Julia Margaret Cameron - The Odyssey of Collecting: Photographs from Joy of Giving Something Foundation New York Tuesday, October 3, 2017 | Phillips

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  • Provenance

    The first:
    Christie's, South Kensington, 10 March 1977, lot 227
    Collection of Paul F. Walter, New York
    Sotheby's, London, Fine Photographs from the Collection of Paul F. Walter, 10 May 2001, lot 119

    The second:
    Collection of Erich Sommer, London
    Christie’s, South Kensington, 8 May 1998, lot 42

  • Exhibited

    The first: National Portrait Gallery, London, Julia Margaret Cameron: 19th Century Photographer of Genius, 6 February- 26 May 2003, traveling to the National Museum of Photography, Film & Television, Bradford, and J. Paul Getty Museum, Los Angeles

  • Literature

    Cox & Ford, Julia Margaret Cameron: The Complete Photographs, nos. 1114, 1123 (this print)

  • Catalogue Essay

    The two photographs in this lot show Dejátch Álámáyou (1861-1879), an Abyssinian prince who was raised in Britain as a ward of the government. In April 1868, British troops fought against Álámáyou’s father, King Tewodros (Theodore). Tewodros killed himself after his army was defeated, and his orphaned son was placed in the care of the swashbuckling British officer Captain Tristram Charles Speedy, who is pictured in the smaller of the photographs offered here. Speedy had served in Abyssinia (now Ethiopia), had known King Tewodros, spoke Amharic fluently, and was in many ways an ideal guardian for the seven-year-old boy. In England, the pair were presented to Queen Victoria, who was captivated by the boy, his story, and his charismatic escort. Álámáyou thenceforth was frequently the subject of the Queen’s benevolence and was her guest at Balmoral on several occasions. Immediately recognizable, Álámáyou became a public figure, an exotic and fascinating visitor from a far-off land.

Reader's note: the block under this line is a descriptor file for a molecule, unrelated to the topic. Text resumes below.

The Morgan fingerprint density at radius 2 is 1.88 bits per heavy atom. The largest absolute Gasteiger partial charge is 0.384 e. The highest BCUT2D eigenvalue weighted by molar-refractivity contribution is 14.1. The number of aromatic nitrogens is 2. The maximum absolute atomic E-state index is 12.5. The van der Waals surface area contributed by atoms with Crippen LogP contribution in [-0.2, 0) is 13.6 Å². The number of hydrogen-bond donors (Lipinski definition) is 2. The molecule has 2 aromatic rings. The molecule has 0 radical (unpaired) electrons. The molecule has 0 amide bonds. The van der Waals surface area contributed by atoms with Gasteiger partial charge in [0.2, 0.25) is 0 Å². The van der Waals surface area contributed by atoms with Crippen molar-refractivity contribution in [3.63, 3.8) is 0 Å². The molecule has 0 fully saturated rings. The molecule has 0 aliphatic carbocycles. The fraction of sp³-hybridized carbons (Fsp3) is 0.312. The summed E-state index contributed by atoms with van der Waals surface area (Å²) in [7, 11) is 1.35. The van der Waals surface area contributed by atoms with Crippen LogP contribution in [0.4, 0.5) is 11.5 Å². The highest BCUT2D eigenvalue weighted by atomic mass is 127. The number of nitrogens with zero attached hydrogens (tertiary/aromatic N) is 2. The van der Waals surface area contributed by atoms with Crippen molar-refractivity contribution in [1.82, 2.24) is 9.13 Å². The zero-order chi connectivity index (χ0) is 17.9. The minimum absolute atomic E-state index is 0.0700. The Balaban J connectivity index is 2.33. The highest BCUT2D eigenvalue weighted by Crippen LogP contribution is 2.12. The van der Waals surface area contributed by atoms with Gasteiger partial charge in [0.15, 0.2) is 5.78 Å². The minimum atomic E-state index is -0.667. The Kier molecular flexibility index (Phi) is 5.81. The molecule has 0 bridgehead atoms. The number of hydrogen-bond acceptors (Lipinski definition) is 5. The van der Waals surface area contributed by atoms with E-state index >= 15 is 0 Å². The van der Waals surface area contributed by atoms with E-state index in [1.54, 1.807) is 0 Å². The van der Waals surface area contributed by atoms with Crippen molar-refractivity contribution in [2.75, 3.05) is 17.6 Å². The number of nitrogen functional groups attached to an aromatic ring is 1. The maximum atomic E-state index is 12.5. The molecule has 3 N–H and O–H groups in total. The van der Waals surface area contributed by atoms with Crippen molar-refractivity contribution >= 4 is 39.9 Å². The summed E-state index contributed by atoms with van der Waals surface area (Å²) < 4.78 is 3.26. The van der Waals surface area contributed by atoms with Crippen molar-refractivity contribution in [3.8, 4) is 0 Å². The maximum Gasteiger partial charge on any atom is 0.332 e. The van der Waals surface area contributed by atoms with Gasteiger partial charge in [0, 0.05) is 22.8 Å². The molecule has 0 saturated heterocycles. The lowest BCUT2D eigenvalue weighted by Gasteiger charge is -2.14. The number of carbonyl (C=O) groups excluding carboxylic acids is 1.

Cameron’s photographs of Álámáyou and Speedy were made in July 1868, shortly after their arrival in England. Ten images survive from this sitting (Cox 1114-23), and they show Cameron making full use of an array of African clothing, shields, and weaponry (all likely from Speedy’s own collection, which now resides in the British Museum). The images of Álámáyou and Speedy together are poignant for showing the bond that existed between the two. The single portrait of Álámáyou offered here is the only large-format print of the image located by Cameron authority Julian Cox.


Déjatch Álámáyou, King Theodore's Son and Déjatch Álámáyou & Báshá Félika, King Theodore's Son & Captain Speedy

Two photographs, comprising a standard-format albumen print and a carte-de-visite albumen print.
12 1/4 x 10 1/4 in. (31.1 x 26 cm)
3 1/8 x 2 1/4 in. (7.9 x 5.7 cm)

The first signed, dated and inscribed in ink and with facsimile title and 'Colnaghi' blindstamp on the mount; the second annotated in an unidentified hand in pencil on the reverse of the mount.

$30,000 - 50,000 

Sold for $30,000

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The Odyssey of Collecting: Photographs from Joy of Giving Something Foundation

New York 3 October 2017